Farrar, Straus and Giroux announced that it has purchased the first authorized biography on Sol LeWitt, a pioneer of the movements of conceptualism and minimalism, titled Sol LeWitt: A Life of Ideas, by Lary Bloom. While there has been a tremendous amount of documentation of the work of LeWitt, an artist known for his geometric sculptures and drawings, the story of his life has yet to be told. “I don’t think anyone has had the access that this author will have,” said Alexander Star, senior editor at FSG, who struck the deal.
Mr. Bloom, the author, knew LeWitt in the last decades of his life (the artist died in 2007) as they both resided in Chester, Conn. Mr. Bloom still lives there, as does LeWitt’s widow Carol. Mr. Bloom recalled dropping in on LeWitt from time to time to see what he was working on. “I’d really like to try to document how he did what he did,” Mr. Bloom told us.
Toward this end, Mr. Bloom has already interviewed many key sources in LeWitt’s story, including Chuck Close, Pat Steir, Carl Andre, Dorothy Vogel and the late Herb Vogel. He plans to speak to over 200 people. Carol LeWitt has granted him access to the personal archives of LeWitt, which include the postcards LeWitt was famed for—sent to friends from his travels, he would adorn them with geometric shapes and line drawings—and materials from various archives including museums like the Wadsworth Atheneum Museum of Art.
Mr. Bloom is something of an unusual choice since he is not an art writer, an art historian or a critic. Over the past dozen years, he’s written several hefty non-fiction books, like The Test of Our Times, which is the story of first U.S. Secretary of Homeland Security Tom Ridge after 9/11, and a book on the Nuremberg trials, Letters from Nuremberg: My Father’s Narrative of a Quest for Justice, a joint project with Senator Christopher J. Dodd. For the latter work, he said, he ordered so many books on the Nazis that he was sure the FBI was going to knock at his door. “I’ve had to learn about cybersecurity. I’ve had to learn about Anthrax,” Mr. Bloom said about the research for his earlier books. “I did a book on rocket science. What the hell do I know about rocket science?” But it’s an approach that’s worked and one he’ll be taking with the LeWitt book.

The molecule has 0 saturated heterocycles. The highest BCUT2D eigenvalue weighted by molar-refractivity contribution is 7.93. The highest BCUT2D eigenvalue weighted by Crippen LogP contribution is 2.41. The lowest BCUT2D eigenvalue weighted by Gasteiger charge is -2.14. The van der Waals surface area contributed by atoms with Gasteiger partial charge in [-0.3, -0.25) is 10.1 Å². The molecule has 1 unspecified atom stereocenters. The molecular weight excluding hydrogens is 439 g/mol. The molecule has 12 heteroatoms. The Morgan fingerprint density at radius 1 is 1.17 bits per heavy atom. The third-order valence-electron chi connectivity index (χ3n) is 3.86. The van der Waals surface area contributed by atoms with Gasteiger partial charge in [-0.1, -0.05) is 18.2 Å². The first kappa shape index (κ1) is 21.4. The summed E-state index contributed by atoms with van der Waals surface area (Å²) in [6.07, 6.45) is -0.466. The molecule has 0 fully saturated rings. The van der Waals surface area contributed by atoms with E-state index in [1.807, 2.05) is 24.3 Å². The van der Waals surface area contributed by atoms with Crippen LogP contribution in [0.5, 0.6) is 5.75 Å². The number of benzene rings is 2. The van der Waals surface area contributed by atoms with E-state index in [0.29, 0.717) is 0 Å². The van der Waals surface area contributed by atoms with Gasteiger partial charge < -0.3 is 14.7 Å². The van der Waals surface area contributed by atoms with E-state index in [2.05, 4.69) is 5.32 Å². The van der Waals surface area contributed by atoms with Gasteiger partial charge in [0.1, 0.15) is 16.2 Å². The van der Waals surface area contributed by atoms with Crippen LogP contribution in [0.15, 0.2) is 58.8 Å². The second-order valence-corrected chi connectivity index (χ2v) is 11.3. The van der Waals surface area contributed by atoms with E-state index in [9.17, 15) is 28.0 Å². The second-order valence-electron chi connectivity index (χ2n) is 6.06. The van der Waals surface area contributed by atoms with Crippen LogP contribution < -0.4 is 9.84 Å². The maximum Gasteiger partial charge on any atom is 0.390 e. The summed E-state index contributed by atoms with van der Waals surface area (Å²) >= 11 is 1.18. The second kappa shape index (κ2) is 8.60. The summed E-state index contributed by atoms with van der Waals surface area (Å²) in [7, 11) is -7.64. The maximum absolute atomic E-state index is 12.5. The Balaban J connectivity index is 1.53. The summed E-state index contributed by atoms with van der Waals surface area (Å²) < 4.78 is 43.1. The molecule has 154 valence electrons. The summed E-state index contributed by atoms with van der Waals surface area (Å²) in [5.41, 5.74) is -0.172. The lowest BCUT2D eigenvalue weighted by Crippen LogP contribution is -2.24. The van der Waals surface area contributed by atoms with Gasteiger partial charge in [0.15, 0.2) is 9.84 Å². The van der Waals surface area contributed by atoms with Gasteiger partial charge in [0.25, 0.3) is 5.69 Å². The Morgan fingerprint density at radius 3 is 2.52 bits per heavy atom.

In an effort to guide his research, Jock Reynolds, the director of the Yale University Art Gallery, has signed on as an advisor. “Jock is playing an important role in this book,” said Lorin Rees, Mr. Bloom’s literary agent. “There was concern that if the book was written by an art historian, or art critic or writer that it would be gobbledygook and incomprehensible, like a catalog, of which there are plenty. So there was attention placed on finding a writer to really tell a great story.”
And Mr. Bloom, for the record, isn’t quite an art world rube. He started his career as an editor of Sunday magazines where he first became familiar with LeWitt and his peers.
“I used to fly in because I heard about interesting stuff happening in Soho,” Mr. Bloom said, recalling his fascination with the art scene in the early ’70s, when he edited a magazine in Akron, Ohio. He would not meet LeWitt until much later. In 1979, as the editor of Tropic, the Sunday magazine of The Miami Herald, Mr. Bloom was involved in commissioning Piece for Tropic, a set of 650,000 prints by Robert Rauschenberg (“the largest ever lithograph edition” said Mr. Bloom), which was delivered to every subscriber of The Miami Herald, roughly 150 of which were signed. He said art world insiders were calling up trying to get prints, but the point was to have them get in the hands of people who might not know who Rauschenberg was.
“In a way it was a metaphor for this project,” said Mr. Bloom, “Rauschenberg of course even then was a huge name. But if you go to households in America, they’re more likely to talk about a football player or a baseball player or a rock star. I suppose it’s my job to cross boundaries.”
And yet it was baseball that brought Mr. Bloom and LeWitt together. “We were both the only people in this part of the world who were die-hard Cleveland Indians fans,” he said. “Sol was a Cleveland Indians fan because when he was growing up he was the ultimate outsider. I began to see this book as the outsider book. As a kid, he was an outsider. Every kid in the neighborhood was a Yankees or a Red Sox fan, and he was going to be different. This is how he thought his whole life.”